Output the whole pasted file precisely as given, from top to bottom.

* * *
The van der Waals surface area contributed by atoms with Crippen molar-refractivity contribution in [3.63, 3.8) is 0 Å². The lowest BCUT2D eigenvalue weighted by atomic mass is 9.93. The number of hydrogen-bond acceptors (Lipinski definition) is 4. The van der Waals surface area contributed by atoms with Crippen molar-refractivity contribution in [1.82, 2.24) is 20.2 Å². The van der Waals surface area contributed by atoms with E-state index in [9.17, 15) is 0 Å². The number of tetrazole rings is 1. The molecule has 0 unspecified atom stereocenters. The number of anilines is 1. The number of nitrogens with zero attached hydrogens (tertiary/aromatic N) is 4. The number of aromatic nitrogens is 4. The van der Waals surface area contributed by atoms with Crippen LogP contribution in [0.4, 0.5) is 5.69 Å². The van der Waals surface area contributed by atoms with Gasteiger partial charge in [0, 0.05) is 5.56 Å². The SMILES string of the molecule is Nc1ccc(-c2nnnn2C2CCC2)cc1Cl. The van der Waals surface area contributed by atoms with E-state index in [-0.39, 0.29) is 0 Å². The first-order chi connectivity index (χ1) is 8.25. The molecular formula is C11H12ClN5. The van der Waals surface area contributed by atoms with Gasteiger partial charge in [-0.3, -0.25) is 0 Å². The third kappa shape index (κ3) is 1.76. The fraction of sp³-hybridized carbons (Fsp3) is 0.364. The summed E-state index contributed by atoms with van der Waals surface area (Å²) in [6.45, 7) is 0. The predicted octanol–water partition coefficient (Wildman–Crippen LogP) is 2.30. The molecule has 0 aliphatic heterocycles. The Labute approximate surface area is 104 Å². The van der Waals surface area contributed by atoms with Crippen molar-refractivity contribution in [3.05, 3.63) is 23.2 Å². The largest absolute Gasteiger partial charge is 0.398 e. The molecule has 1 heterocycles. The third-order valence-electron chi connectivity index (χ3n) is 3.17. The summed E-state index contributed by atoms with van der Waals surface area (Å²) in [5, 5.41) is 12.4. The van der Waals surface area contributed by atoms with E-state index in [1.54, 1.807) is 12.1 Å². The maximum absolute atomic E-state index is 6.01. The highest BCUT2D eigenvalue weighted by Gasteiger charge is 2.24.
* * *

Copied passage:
The van der Waals surface area contributed by atoms with Crippen molar-refractivity contribution in [3.63, 3.8) is 0 Å². The lowest BCUT2D eigenvalue weighted by atomic mass is 9.93. The number of hydrogen-bond acceptors (Lipinski definition) is 4. The van der Waals surface area contributed by atoms with Crippen molar-refractivity contribution in [1.82, 2.24) is 20.2 Å². The van der Waals surface area contributed by atoms with E-state index in [9.17, 15) is 0 Å². The number of tetrazole rings is 1. The molecule has 0 unspecified atom stereocenters. The number of anilines is 1. The number of nitrogens with zero attached hydrogens (tertiary/aromatic N) is 4. The number of aromatic nitrogens is 4. The van der Waals surface area contributed by atoms with Crippen LogP contribution in [0.4, 0.5) is 5.69 Å². The van der Waals surface area contributed by atoms with Gasteiger partial charge in [0, 0.05) is 5.56 Å². The SMILES string of the molecule is Nc1ccc(-c2nnnn2C2CCC2)cc1Cl. The van der Waals surface area contributed by atoms with E-state index in [-0.39, 0.29) is 0 Å². The first-order chi connectivity index (χ1) is 8.25. The molecular formula is C11H12ClN5. The van der Waals surface area contributed by atoms with Gasteiger partial charge in [-0.3, -0.25) is 0 Å². The third kappa shape index (κ3) is 1.76. The fraction of sp³-hybridized carbons (Fsp3) is 0.364. The summed E-state index contributed by atoms with van der Waals surface area (Å²) in [6.45, 7) is 0. The predicted octanol–water partition coefficient (Wildman–Crippen LogP) is 2.30. The molecule has 0 aliphatic heterocycles. The Labute approximate surface area is 104 Å². The van der Waals surface area contributed by atoms with Crippen molar-refractivity contribution in [3.05, 3.63) is 23.2 Å². The largest absolute Gasteiger partial charge is 0.398 e. The molecule has 1 heterocycles. The third-order valence-electron chi connectivity index (χ3n) is 3.17. The summed E-state index contributed by atoms with van der Waals surface area (Å²) in [5, 5.41) is 12.4. The van der Waals surface area contributed by atoms with E-state index in [1.54, 1.807) is 12.1 Å². The maximum absolute atomic E-state index is 6.01. The highest BCUT2D eigenvalue weighted by Gasteiger charge is 2.24.